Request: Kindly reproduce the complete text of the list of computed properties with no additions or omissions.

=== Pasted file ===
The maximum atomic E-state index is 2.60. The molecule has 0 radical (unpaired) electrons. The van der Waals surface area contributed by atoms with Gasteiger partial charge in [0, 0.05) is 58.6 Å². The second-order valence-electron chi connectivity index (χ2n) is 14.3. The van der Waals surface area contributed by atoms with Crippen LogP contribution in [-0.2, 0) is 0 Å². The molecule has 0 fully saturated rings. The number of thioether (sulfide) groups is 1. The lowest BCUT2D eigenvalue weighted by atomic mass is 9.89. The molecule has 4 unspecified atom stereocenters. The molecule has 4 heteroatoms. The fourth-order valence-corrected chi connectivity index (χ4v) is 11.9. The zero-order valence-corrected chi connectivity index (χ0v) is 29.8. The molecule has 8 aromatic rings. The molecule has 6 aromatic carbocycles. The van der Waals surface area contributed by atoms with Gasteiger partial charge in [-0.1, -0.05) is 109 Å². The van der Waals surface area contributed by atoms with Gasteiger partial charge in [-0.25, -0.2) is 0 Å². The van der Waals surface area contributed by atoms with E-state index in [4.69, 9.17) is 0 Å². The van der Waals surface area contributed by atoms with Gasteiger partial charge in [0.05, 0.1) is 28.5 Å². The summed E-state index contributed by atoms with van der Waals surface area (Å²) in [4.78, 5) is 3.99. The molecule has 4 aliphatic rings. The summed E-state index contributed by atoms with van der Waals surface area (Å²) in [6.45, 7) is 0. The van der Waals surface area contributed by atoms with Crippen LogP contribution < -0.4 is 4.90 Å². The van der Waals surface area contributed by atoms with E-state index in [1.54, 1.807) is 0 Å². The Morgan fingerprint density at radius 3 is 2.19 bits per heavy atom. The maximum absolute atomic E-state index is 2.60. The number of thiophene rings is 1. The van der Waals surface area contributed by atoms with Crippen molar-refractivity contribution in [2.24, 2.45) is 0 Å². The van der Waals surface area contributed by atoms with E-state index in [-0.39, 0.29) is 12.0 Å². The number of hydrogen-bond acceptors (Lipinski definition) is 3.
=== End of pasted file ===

The maximum atomic E-state index is 2.60. The molecule has 0 radical (unpaired) electrons. The van der Waals surface area contributed by atoms with Gasteiger partial charge in [0, 0.05) is 58.6 Å². The second-order valence-electron chi connectivity index (χ2n) is 14.3. The van der Waals surface area contributed by atoms with Crippen LogP contribution in [-0.2, 0) is 0 Å². The molecule has 0 fully saturated rings. The number of thioether (sulfide) groups is 1. The lowest BCUT2D eigenvalue weighted by atomic mass is 9.89. The molecule has 4 unspecified atom stereocenters. The molecule has 4 heteroatoms. The fourth-order valence-corrected chi connectivity index (χ4v) is 11.9. The zero-order valence-corrected chi connectivity index (χ0v) is 29.8. The molecule has 8 aromatic rings. The molecule has 6 aromatic carbocycles. The van der Waals surface area contributed by atoms with Gasteiger partial charge in [-0.1, -0.05) is 109 Å². The van der Waals surface area contributed by atoms with Gasteiger partial charge in [-0.25, -0.2) is 0 Å². The van der Waals surface area contributed by atoms with E-state index in [4.69, 9.17) is 0 Å². The van der Waals surface area contributed by atoms with Gasteiger partial charge in [0.05, 0.1) is 28.5 Å². The summed E-state index contributed by atoms with van der Waals surface area (Å²) in [4.78, 5) is 3.99. The molecule has 4 aliphatic rings. The summed E-state index contributed by atoms with van der Waals surface area (Å²) in [6.45, 7) is 0. The van der Waals surface area contributed by atoms with Crippen LogP contribution < -0.4 is 4.90 Å². The van der Waals surface area contributed by atoms with E-state index in [1.54, 1.807) is 0 Å². The Morgan fingerprint density at radius 3 is 2.19 bits per heavy atom. The maximum absolute atomic E-state index is 2.60. The number of thiophene rings is 1. The van der Waals surface area contributed by atoms with Crippen molar-refractivity contribution in [2.24, 2.45) is 0 Å². The van der Waals surface area contributed by atoms with E-state index in [-0.39, 0.29) is 12.0 Å². The number of hydrogen-bond acceptors (Lipinski definition) is 3.